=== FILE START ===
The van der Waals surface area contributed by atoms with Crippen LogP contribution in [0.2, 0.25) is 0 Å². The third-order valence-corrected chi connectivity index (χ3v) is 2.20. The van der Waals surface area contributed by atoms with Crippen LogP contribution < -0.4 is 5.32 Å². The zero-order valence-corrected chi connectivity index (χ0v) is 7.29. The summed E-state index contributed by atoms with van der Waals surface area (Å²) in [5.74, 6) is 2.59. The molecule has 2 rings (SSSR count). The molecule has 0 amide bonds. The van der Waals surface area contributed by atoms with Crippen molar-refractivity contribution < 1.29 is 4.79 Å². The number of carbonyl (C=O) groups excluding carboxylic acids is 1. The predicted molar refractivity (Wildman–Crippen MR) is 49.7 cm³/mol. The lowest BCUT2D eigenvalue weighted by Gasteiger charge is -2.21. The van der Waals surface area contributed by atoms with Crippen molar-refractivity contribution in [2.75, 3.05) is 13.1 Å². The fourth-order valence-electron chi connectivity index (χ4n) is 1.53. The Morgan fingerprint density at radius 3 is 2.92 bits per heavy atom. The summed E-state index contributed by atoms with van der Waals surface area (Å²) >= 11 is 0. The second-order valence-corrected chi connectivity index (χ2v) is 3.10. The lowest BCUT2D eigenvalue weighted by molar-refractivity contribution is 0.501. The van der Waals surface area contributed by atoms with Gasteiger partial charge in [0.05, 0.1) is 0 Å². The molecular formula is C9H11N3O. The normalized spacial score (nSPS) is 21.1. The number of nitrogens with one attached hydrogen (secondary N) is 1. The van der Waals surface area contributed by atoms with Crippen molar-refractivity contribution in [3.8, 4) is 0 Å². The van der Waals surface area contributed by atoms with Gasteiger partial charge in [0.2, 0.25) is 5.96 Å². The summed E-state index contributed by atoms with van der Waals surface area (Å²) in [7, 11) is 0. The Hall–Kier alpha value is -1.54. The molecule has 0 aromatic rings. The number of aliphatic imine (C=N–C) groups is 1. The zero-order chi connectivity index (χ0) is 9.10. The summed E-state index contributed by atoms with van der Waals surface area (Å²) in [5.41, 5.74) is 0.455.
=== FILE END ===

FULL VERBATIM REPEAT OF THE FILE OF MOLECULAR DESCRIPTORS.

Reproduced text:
The van der Waals surface area contributed by atoms with Crippen LogP contribution in [0.2, 0.25) is 0 Å². The third-order valence-corrected chi connectivity index (χ3v) is 2.20. The van der Waals surface area contributed by atoms with Crippen LogP contribution < -0.4 is 5.32 Å². The zero-order valence-corrected chi connectivity index (χ0v) is 7.29. The summed E-state index contributed by atoms with van der Waals surface area (Å²) in [5.74, 6) is 2.59. The molecule has 2 rings (SSSR count). The molecule has 0 amide bonds. The van der Waals surface area contributed by atoms with Crippen molar-refractivity contribution < 1.29 is 4.79 Å². The number of carbonyl (C=O) groups excluding carboxylic acids is 1. The predicted molar refractivity (Wildman–Crippen MR) is 49.7 cm³/mol. The lowest BCUT2D eigenvalue weighted by Gasteiger charge is -2.21. The van der Waals surface area contributed by atoms with Crippen molar-refractivity contribution in [2.75, 3.05) is 13.1 Å². The fourth-order valence-electron chi connectivity index (χ4n) is 1.53. The Morgan fingerprint density at radius 3 is 2.92 bits per heavy atom. The summed E-state index contributed by atoms with van der Waals surface area (Å²) >= 11 is 0. The second-order valence-corrected chi connectivity index (χ2v) is 3.10. The lowest BCUT2D eigenvalue weighted by molar-refractivity contribution is 0.501. The van der Waals surface area contributed by atoms with Gasteiger partial charge in [0.05, 0.1) is 0 Å². The molecular formula is C9H11N3O. The normalized spacial score (nSPS) is 21.1. The number of nitrogens with one attached hydrogen (secondary N) is 1. The van der Waals surface area contributed by atoms with Crippen molar-refractivity contribution in [3.8, 4) is 0 Å². The van der Waals surface area contributed by atoms with Gasteiger partial charge in [0.2, 0.25) is 5.96 Å². The summed E-state index contributed by atoms with van der Waals surface area (Å²) in [7, 11) is 0. The Hall–Kier alpha value is -1.54. The molecule has 0 aromatic rings. The number of aliphatic imine (C=N–C) groups is 1. The zero-order chi connectivity index (χ0) is 9.10. The summed E-state index contributed by atoms with van der Waals surface area (Å²) in [5.41, 5.74) is 0.455.